Having said that, it's your money. And this is in, most, most countries where this is broadcasting, it's your money, you're free to do whatever you like. And, if you want to pay from chiropractic care, you know, if you're feeling like yo're getting a benefit from it, even if it's from placebo, I'm not going to take that away from you. I'm not going to tell you never to go do it. However, if you're not totally loaded with cash and have a ton of disposable income, there are probably far better things that you can spend your money on than to continue to do so with chiropractic care, as there really is not proven benefit.

 Rural Health (16:16)

Do we have another question here? Oh, James Sassic.

James Sassic asks, oh no, he's the one who asked about the Soylent. So, which question am I missing?

[Off-camera talking]

I don't see that.

[Off-camera talking]

M. Havrey asks about rural health. Is there any hope? He lives in the mountains, and he's worried about that. And, he wants research grants and everything else.

So, is there hope? Sure. You know, technology is always improving. So, we have two problems here. One is that we don't necessarily have a doctor shortage in the United States, even though we say that all the time. It's that we have a maldistribution. We have too many doctors in some areas and too few doctors in other areas. And, too few other level providers in some areas and too few in other areas. And, it's hard to fix that in a world that's free, because you can't make doctors go or make nurses practitioners or, you know, other mid-level practitioners. You can't force them to go practice in rural areas. This leaves a number of rural areas without doctors.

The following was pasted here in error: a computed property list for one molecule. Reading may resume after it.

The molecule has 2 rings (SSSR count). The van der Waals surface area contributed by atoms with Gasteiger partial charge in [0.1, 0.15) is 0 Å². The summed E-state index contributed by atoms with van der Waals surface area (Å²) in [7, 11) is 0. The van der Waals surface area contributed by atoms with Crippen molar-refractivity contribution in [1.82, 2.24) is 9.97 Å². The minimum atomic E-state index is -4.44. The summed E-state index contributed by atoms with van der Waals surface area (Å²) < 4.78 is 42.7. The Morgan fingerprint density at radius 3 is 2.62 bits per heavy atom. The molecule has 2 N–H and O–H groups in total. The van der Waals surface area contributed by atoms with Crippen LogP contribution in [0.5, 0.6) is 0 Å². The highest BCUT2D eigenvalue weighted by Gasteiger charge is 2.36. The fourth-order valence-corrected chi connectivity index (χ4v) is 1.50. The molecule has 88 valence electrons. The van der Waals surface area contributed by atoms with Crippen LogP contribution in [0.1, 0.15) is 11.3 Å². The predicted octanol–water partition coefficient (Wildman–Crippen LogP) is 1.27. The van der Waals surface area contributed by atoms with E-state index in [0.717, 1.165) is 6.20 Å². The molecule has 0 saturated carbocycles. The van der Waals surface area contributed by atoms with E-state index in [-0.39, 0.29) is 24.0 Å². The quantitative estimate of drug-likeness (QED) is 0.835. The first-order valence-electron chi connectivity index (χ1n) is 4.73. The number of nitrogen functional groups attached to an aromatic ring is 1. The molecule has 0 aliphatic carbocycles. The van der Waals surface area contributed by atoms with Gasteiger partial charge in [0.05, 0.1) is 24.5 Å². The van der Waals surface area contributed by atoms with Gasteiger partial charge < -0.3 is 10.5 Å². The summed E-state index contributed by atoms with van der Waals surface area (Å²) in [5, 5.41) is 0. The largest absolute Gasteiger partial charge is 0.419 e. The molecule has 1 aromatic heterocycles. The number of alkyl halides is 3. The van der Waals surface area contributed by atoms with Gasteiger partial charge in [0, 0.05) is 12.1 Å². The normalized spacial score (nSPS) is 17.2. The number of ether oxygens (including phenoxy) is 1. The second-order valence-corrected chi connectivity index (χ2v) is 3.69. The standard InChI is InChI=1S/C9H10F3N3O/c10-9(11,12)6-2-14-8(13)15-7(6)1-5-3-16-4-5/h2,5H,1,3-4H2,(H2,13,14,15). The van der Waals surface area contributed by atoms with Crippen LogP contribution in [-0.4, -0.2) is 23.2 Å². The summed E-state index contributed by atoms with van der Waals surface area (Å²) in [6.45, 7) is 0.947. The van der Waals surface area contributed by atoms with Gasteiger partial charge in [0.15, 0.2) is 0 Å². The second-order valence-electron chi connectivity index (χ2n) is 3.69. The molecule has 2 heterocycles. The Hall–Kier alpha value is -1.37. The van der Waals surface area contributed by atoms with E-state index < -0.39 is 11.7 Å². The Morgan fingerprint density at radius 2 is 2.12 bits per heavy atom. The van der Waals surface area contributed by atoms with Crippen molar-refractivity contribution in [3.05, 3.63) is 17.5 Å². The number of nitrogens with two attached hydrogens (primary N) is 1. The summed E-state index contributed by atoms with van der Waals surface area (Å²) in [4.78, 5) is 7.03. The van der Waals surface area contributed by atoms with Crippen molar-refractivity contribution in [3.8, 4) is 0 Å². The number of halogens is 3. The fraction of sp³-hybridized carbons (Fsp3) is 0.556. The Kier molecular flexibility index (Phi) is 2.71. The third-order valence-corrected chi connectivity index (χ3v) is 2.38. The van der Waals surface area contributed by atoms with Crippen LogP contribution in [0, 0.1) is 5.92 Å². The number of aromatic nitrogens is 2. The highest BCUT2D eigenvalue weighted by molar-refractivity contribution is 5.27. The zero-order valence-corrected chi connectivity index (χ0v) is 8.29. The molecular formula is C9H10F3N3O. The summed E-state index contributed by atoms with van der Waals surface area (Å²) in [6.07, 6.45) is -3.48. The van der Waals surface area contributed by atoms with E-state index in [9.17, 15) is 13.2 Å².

You know, we live in Indiana, and, you know, almost all of the sub-specialists, at least in pediatrics, are really centralized in Indiana and people have to travel a fairly large distance to go see a pediatric endocrinologist, pediatric gastroenterologist. That's a problem.